Standardization: Wave of the Future?
When I joined WaterWorld back in 1994 I was told the manufacturing community serving the water industry was, for the most part, a fragmented mix...
When I joined WaterWorld back in 1994 I was told the manufacturing community serving the water industry was, for the most part, a fragmented mix of small and mid-size companies that made specialized products. The reason? In part because water systems had to be custom designed to meet the specific needs of a specific water utility. Because of the extreme variability in water source characteristics and other factors, it was impossible to build a “one size fits all” water system that could be purchased off the shelf.
I don’t know how accurate that view was 11+ years ago, but it is fair to say that the water industry has changed rather dramatically since then. It probably won’t happen tomorrow, but I foresee the day when shopping for a new water system would be similar to shopping for a car - you consult a handful of dealers who offer a selection of standard models with various options available, and pick the one that best suits your needs.
The consolidation of the manufacturing market isn’t a new trend. Anyone in the industry for the past few years knows about the rise of USFilter and the round of acquisitions and mergers of the late 1990s. But after the economic bust of the new Millennium, it seemed that things had calmed down a bit. In the last year, however, the acquisition binge has come back with a vengeance.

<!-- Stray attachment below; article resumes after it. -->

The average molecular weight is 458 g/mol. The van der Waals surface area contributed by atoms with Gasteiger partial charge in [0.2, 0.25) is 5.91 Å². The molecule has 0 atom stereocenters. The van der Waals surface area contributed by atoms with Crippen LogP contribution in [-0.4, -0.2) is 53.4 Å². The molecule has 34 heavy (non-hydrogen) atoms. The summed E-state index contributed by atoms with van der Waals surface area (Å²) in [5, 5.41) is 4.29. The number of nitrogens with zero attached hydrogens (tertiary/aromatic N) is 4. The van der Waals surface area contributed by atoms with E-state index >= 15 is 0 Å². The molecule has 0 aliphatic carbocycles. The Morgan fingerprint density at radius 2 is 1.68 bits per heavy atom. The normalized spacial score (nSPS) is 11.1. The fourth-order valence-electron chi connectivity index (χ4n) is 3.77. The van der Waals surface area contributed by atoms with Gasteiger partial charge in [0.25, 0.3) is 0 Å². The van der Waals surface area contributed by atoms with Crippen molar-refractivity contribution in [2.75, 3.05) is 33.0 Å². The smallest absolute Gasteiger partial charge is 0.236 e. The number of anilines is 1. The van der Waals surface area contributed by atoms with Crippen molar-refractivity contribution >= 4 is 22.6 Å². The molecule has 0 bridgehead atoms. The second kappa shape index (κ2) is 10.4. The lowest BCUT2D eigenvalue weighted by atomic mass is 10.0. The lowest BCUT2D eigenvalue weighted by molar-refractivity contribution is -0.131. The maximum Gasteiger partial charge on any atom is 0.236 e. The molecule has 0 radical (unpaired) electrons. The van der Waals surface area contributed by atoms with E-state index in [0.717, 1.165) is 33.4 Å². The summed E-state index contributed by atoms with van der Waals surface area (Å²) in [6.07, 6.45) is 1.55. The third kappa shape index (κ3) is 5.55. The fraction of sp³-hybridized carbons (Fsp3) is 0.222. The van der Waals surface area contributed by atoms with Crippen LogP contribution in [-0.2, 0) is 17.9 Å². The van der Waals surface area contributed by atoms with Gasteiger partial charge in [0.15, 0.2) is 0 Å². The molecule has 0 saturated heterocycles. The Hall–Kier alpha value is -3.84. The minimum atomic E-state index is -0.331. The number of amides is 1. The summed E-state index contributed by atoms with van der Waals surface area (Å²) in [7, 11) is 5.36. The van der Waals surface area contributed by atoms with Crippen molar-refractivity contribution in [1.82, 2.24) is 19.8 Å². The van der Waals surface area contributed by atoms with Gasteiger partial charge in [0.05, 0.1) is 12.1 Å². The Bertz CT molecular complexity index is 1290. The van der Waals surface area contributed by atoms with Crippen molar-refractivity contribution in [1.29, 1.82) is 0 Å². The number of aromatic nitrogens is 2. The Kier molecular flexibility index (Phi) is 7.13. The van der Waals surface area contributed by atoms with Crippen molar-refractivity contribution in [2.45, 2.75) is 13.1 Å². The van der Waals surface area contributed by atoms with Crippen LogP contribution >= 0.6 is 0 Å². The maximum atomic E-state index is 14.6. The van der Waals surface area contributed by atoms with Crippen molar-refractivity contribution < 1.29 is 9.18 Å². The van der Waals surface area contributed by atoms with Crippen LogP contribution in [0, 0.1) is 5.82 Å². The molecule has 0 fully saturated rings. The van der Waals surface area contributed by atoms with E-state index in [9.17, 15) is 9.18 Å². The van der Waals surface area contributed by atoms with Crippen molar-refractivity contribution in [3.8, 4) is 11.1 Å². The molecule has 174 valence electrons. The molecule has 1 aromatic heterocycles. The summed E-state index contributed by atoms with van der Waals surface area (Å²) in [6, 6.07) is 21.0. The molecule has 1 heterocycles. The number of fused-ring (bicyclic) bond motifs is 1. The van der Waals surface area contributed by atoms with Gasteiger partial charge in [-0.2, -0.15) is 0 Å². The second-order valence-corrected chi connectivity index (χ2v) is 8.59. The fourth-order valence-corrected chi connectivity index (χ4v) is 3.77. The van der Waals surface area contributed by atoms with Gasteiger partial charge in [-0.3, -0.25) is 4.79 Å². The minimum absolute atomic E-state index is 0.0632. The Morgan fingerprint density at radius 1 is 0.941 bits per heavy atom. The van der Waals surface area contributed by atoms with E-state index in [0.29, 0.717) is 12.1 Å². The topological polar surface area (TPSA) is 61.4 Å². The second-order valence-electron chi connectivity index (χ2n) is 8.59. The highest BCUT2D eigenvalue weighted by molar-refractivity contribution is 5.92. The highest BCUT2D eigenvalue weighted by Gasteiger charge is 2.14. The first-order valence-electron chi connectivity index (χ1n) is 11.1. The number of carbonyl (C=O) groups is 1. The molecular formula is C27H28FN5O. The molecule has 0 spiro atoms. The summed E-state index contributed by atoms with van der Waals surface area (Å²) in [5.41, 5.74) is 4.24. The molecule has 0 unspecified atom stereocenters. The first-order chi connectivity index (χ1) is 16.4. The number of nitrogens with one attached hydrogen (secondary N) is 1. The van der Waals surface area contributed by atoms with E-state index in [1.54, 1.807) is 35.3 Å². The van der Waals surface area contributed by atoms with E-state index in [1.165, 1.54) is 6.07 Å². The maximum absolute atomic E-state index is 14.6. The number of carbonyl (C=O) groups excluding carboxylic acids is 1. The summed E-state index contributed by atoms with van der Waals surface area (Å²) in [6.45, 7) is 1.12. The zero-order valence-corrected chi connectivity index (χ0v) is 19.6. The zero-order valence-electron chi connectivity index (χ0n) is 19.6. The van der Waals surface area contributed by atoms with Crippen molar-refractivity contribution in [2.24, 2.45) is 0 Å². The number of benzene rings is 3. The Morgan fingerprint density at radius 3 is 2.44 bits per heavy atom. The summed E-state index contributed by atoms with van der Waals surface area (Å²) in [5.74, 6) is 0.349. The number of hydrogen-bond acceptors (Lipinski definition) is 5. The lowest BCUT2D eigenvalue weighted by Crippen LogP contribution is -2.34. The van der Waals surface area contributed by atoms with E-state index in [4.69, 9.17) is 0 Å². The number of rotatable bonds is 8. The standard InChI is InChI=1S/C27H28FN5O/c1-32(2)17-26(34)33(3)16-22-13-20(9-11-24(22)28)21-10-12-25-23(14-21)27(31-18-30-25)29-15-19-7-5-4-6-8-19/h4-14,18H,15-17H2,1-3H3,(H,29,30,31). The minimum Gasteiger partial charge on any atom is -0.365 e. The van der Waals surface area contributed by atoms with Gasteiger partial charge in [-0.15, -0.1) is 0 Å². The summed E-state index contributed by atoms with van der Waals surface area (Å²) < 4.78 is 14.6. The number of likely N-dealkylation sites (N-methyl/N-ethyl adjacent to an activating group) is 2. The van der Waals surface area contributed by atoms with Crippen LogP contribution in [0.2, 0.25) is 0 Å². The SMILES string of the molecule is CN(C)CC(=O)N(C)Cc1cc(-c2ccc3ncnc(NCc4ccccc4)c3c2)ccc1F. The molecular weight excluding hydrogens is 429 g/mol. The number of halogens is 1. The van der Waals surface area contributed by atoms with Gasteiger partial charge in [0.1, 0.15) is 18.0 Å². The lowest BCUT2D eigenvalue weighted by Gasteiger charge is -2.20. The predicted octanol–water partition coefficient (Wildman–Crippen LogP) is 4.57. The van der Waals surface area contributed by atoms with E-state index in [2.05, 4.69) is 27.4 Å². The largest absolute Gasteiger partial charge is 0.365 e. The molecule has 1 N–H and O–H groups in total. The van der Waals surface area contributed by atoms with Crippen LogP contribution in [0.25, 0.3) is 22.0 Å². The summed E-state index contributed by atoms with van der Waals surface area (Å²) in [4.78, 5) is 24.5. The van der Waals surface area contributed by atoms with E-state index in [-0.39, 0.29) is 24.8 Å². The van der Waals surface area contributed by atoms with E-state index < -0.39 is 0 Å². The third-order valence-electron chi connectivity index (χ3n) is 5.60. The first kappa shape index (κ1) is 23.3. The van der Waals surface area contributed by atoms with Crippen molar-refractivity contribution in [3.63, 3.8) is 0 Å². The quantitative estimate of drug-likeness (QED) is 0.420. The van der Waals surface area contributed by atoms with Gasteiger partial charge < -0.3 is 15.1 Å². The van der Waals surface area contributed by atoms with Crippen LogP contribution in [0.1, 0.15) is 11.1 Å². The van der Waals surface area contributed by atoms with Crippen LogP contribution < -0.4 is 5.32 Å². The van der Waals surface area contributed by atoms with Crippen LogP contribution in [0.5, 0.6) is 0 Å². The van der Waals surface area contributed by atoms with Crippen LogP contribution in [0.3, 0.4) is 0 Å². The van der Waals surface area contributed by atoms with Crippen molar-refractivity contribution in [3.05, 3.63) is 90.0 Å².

A surprising (to me) acquisition earlier this year was GE’s purchase of Zenon and its portfolio of membrane bioreactor (MBR) and hollow fiber technologies. I’ve always seen Zenon as an innovator in the membrane world and expected it to continue growing with this exciting, cutting edge portion of the water market.
GE in just the past two years has become a major player in the water market, although primarily on the industrial side of the business. Earlier acquisitions include Ionics and Osmonics. GE already had a major presence in the electric power industry, and it’s water acquisitions have played to that strength - positioning the company to provide the water-related systems needed by electric utilities.
With the Zenon acquisition, the company is now poised to become a stronger force in the municipal water industry.
I had the chance recently to talk with Colin Sabol, chief marketing officer of GE Water & Process Technologies. He said Zenon brings to the table a strong marketing force in the municipal water industry - something that GE sorely needed. At the same time, the association with GE will help the Zenon product line move further into the industrial market, where the products will play a significant role in the water reuse movement.
Sabol said GE is very interested in the potable water production market globally, especially the “higher end” systems. He said the market is ready for more standard offerings that can be offered at a much lower cost if produced in larger quantities. Small and medium size municipalities with consistent water types have a lesser need for highly engineered, customized equipment, and are hungry for systems that are standardized, lower cost, and easier to install, start up and service, he said.
The concept certainly makes sense to me. “I’ll take the red one! And throw in the satellite navigation system!”
James Laughlin, Editor